The traditional London cab under threat from new van-based Nissan that’s more spacious, comfortable and ‘green’.
Nissan’s vision of a how a new generation of Lonndon black cab should be was unveiled today, after positive receptions in Tokyo and New York.
The Japanese company’s NV200 is claimed to be more affordable and up to 50 per cent more fuel-efficient than the existing black cab, with commensurate reductions in emissions of carbon dioxide.
An all-electric e-NV200 concept is also set to undergo trials in the capital next year.
Taxi versions of the NV200 have already been unveiled in Tokyo and it has also been chosen as the New York City “taxi of tomorrow”.
The Nissan NV200 London Taxi is based on the company’s multi-purpose NV200 compact van. It seats five adults, with three on a rear bench and two on rear-facing, fold-down seats. The front passenger seat has been removed to create space for luggage, while sliding doors either side are said to be easy to open and close.
The taxi’s 1.5-litre diesel engine develops 89bhp achieves 53.3mpg on the official ED Combined fuel consumption cycle when combined with a six-speed manual gearbox. Nissan says that the existing TX4 traditional black cab manages only 35.3mpg in the same test.
The engine complies with Euro V emissions regulations and emits 139g/km of CO2, compared with 209g/km from the lowest polluting TX4, says Nissan. More importantly, the harmful NOx and PM (particulate) gases on which authorities are seeking particular improvement in “clean air” legislation, would be reduced by an estimated 135 metric tonnes and 20 metric tonnes per year.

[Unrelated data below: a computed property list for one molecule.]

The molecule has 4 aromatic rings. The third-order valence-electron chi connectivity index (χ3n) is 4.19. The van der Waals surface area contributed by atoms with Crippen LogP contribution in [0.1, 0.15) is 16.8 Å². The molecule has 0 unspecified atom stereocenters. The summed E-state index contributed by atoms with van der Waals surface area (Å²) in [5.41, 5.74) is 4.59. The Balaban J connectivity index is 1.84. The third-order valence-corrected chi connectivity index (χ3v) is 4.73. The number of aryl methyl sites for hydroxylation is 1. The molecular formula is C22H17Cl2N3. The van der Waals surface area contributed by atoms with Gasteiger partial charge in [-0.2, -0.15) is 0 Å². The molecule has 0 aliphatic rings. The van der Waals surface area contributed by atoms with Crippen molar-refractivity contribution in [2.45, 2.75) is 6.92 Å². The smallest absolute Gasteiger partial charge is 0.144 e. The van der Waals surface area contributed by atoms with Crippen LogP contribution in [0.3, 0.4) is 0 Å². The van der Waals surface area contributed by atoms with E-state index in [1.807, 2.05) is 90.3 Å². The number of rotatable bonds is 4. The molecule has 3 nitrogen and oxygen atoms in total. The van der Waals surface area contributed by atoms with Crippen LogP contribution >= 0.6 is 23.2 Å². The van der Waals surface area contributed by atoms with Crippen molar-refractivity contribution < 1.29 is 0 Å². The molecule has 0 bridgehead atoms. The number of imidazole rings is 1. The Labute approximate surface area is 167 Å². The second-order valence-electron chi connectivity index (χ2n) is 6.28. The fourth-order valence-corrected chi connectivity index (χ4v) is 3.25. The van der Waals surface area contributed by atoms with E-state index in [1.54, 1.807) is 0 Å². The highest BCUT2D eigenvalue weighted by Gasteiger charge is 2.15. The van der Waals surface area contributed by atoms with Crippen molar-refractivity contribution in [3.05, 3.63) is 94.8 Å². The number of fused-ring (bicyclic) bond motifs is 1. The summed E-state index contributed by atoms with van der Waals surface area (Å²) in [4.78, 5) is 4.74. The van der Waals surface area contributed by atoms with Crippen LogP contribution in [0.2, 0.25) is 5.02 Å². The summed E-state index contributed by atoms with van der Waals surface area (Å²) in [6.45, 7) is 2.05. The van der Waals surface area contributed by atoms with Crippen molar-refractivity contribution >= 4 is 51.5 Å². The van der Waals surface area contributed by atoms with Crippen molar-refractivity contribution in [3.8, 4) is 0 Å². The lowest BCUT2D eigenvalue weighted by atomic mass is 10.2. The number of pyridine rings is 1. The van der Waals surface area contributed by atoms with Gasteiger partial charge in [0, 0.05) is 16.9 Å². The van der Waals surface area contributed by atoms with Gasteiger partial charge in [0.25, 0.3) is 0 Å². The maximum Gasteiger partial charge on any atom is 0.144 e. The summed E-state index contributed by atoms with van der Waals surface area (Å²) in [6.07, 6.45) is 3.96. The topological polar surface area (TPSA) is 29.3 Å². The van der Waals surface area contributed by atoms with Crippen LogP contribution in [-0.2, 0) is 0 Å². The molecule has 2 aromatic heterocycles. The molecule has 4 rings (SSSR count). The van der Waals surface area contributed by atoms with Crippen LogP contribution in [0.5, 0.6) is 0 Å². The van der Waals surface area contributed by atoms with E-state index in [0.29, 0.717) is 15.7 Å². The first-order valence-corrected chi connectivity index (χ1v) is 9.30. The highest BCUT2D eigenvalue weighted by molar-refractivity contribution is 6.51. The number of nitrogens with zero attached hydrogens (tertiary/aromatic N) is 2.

Steve McNamara, general secretary of the Licensed Taxi Drivers’ Association, said: “Nissan already has a great footing in the London taxi market. The 2.7-litre diesel that featured in some of the early taxis was one of the greatest engines ever put in a cab. From what I’ve seen of the NV200 London Taxi, it’s important that it looks like a cab, is comfortable with good ingress and egress and is reliable. If the fuel consumption figures are as promised, it will be a big seller.”
A particular focus was also placed on providing for passengers with mobility issues. Alan Norton, from Assist UK, said: “We are proud to be associated with Nissan in the development of an accessible taxi to meet the needs of all disabled people. The work is ongoing and future refinements are planned after the initial launch, as many ideas have been discussed and are currently undergoing development.”
Subject to final testing, including a crash-test, the diesel-powered Nissan NV200 should receive full London Taxi certification later this year.
Source: The Telegraph